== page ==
Back to Taksim again
It took three years, a lot of casualties and a desperate coup attempt to open Taksim Square to the masses in Istanbul. Since the Gezi Park protests in 2013, the police presence in the Taksim area had almost discouraged every citizen, who ended up bypassing Taksim. This year, the Islamic State of Iraq and the Levant (ISIL) attacks made it even worse. Taksim had become a no-go zone for Turks and visitors alike. Things changed after July 15.
Justice and Development Party (AK Party) supporters have been holding democracy rallies every night since the July 15 failed coup attempt. Taksim is one of their favorite venues in Istanbul. But when the main opposition party, the Republican People’s Party (CHP), decided to have a daytime rally in the square on July 24, police immediately went back to their factory settings. More security and steel barriers were present in the square than ever before. Nobody really could care less at this point. Hundreds of thousands poured into Taksim Square to sing, chant and celebrate the very existence of democracy, shouting: “No to dictatorship! No to coups!” The CHP’s rally was a big success.
As I was getting ready for the CNN Türk broadcast, an American couple that was passing by asked me why the secularist party was supporting President Recep Tayyip Erdoğan and the government. “Because, it is the rule of democracy,” I said. “They may dislike Erdoğan and the AK Party government but the CHP has suffered under military rule more than any other party. They know they would be the first ones to be taken to prison. That is the rule of center-right coup attempts in Turkey.” “But this crowd could have easily supported the military 10 years ago,” said the woman. “Most likely,” I replied, “But they have changed and that is a good thing.”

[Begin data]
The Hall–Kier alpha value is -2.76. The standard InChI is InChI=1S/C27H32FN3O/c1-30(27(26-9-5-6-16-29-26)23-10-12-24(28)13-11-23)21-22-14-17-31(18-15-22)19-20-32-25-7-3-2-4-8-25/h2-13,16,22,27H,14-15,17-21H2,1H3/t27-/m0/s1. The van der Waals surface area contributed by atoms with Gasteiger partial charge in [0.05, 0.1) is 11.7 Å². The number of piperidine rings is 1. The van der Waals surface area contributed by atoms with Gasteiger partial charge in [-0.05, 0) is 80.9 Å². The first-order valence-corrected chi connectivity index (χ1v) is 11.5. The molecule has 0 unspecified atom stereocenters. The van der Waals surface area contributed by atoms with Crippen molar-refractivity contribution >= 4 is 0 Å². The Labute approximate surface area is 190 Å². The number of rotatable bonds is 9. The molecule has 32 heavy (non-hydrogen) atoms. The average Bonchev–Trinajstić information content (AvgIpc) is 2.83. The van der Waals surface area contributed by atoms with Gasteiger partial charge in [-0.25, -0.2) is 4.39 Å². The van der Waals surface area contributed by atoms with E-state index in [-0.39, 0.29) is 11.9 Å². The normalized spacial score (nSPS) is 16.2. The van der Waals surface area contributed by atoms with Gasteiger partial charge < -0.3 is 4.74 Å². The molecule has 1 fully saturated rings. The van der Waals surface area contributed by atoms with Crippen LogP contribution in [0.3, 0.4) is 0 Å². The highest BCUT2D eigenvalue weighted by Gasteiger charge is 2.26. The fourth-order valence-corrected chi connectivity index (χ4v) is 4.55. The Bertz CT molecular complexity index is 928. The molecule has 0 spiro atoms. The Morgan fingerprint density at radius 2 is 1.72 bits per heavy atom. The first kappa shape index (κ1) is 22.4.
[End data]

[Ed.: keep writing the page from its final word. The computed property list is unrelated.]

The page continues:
Since the bloody 1977 May Day Protests, Taksim has been a “holy” place for Turkey’s leftists. Now, their monopoly is over and Turkey’s conservatives also have a fond memory of the area. For the first time since the 2013 Gezi Park protests, Taksim Square is everyone’s precious place now. That square, that building, those trees and yes Gezi Park, witnessed history once again and it is our common history.
Kadir Has University Vice President and daily Sabah columnist Prof. Dr. Hasan Bülent Kahraman told me it would be a better idea to have more and versatile crowds in the squares than less. He called the concept “Agoracraxi” and said that the masses would be the ones that shape democracy, so the CHP better act quickly and claim its space there. On Sunday, there were leftist, feminists, LGBT supporters and conservatives present in Taksim, singing “Ciao Bella” hand-in-hand.
As the evening approached, the AK Party supporters started filling the square that the CHP was vacating. The Erdoğanists started picking up the “no coup” signs that were left on the grass by the CHP followers. It was as if a relay race was taking place and they were handing the baton to each other. From this, maybe we can start all over again and try to build a “more perfect union.”
But the caveat remains intact. If the soldiers arrested are forced and tortured into making statements, if non-Gülenists are also dumped into this bag just like the Ergenekon and Sledgehammer trials, if teenage military school students are kept and threatened to admit things they did not know, all this may turn into a black night that lasts forever.